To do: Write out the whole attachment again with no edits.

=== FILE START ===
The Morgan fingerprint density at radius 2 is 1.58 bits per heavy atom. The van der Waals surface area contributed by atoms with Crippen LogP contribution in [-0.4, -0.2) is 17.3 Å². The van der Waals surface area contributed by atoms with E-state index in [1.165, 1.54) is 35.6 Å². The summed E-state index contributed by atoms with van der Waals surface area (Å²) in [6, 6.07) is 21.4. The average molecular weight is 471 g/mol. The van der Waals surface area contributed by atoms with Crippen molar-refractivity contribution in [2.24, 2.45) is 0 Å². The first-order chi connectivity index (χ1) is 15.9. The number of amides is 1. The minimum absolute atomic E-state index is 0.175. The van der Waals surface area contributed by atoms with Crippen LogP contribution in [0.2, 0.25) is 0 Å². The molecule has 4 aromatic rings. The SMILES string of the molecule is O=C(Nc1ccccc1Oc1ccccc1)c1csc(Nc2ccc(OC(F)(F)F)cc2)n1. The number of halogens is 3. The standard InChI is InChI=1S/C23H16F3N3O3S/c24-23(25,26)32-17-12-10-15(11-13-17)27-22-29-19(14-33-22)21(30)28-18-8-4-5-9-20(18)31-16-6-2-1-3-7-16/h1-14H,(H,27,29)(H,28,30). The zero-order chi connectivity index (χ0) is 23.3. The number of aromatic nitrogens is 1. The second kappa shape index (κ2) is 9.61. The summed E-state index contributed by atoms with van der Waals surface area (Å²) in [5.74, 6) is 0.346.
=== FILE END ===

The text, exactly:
The Morgan fingerprint density at radius 2 is 1.58 bits per heavy atom. The van der Waals surface area contributed by atoms with Crippen LogP contribution in [-0.4, -0.2) is 17.3 Å². The van der Waals surface area contributed by atoms with E-state index in [1.165, 1.54) is 35.6 Å². The summed E-state index contributed by atoms with van der Waals surface area (Å²) in [6, 6.07) is 21.4. The average molecular weight is 471 g/mol. The van der Waals surface area contributed by atoms with Crippen molar-refractivity contribution in [2.24, 2.45) is 0 Å². The first-order chi connectivity index (χ1) is 15.9. The number of amides is 1. The minimum absolute atomic E-state index is 0.175. The van der Waals surface area contributed by atoms with Crippen LogP contribution in [0.2, 0.25) is 0 Å². The molecule has 4 aromatic rings. The SMILES string of the molecule is O=C(Nc1ccccc1Oc1ccccc1)c1csc(Nc2ccc(OC(F)(F)F)cc2)n1. The number of halogens is 3. The standard InChI is InChI=1S/C23H16F3N3O3S/c24-23(25,26)32-17-12-10-15(11-13-17)27-22-29-19(14-33-22)21(30)28-18-8-4-5-9-20(18)31-16-6-2-1-3-7-16/h1-14H,(H,27,29)(H,28,30). The zero-order chi connectivity index (χ0) is 23.3. The number of aromatic nitrogens is 1. The second kappa shape index (κ2) is 9.61. The summed E-state index contributed by atoms with van der Waals surface area (Å²) in [5.74, 6) is 0.346.